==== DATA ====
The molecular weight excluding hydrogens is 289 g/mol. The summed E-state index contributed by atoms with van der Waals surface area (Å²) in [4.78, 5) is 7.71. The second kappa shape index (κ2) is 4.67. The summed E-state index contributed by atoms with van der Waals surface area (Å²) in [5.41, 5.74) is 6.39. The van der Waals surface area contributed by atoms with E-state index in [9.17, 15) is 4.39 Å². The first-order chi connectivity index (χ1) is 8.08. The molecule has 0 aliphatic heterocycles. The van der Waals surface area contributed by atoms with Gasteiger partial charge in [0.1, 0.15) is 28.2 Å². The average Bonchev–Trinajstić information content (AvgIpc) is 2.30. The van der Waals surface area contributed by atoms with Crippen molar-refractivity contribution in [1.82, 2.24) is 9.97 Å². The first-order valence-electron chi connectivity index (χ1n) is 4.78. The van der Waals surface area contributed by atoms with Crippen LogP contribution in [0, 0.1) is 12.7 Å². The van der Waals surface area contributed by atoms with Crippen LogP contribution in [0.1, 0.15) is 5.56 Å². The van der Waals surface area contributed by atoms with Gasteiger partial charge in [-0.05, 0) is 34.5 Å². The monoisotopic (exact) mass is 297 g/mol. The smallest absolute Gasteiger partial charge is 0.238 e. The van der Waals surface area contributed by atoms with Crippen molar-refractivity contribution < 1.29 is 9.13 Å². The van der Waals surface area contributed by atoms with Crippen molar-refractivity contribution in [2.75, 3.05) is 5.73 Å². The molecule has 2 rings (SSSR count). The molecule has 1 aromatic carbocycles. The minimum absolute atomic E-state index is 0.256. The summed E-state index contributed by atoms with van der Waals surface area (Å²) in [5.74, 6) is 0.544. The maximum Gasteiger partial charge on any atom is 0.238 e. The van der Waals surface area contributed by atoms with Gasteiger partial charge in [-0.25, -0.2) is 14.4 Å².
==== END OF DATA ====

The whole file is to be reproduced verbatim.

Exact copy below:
The molecular weight excluding hydrogens is 289 g/mol. The summed E-state index contributed by atoms with van der Waals surface area (Å²) in [4.78, 5) is 7.71. The second kappa shape index (κ2) is 4.67. The summed E-state index contributed by atoms with van der Waals surface area (Å²) in [5.41, 5.74) is 6.39. The van der Waals surface area contributed by atoms with E-state index in [9.17, 15) is 4.39 Å². The first-order chi connectivity index (χ1) is 8.08. The molecule has 0 aliphatic heterocycles. The van der Waals surface area contributed by atoms with Gasteiger partial charge in [0.1, 0.15) is 28.2 Å². The average Bonchev–Trinajstić information content (AvgIpc) is 2.30. The van der Waals surface area contributed by atoms with Crippen molar-refractivity contribution in [1.82, 2.24) is 9.97 Å². The first-order valence-electron chi connectivity index (χ1n) is 4.78. The van der Waals surface area contributed by atoms with Crippen LogP contribution in [0, 0.1) is 12.7 Å². The van der Waals surface area contributed by atoms with Crippen LogP contribution in [0.1, 0.15) is 5.56 Å². The van der Waals surface area contributed by atoms with Gasteiger partial charge in [-0.05, 0) is 34.5 Å². The monoisotopic (exact) mass is 297 g/mol. The smallest absolute Gasteiger partial charge is 0.238 e. The van der Waals surface area contributed by atoms with Crippen molar-refractivity contribution < 1.29 is 9.13 Å². The van der Waals surface area contributed by atoms with Crippen molar-refractivity contribution in [2.75, 3.05) is 5.73 Å². The molecule has 2 rings (SSSR count). The molecule has 1 aromatic carbocycles. The minimum absolute atomic E-state index is 0.256. The summed E-state index contributed by atoms with van der Waals surface area (Å²) in [5.74, 6) is 0.544. The maximum Gasteiger partial charge on any atom is 0.238 e. The van der Waals surface area contributed by atoms with Gasteiger partial charge in [-0.25, -0.2) is 14.4 Å².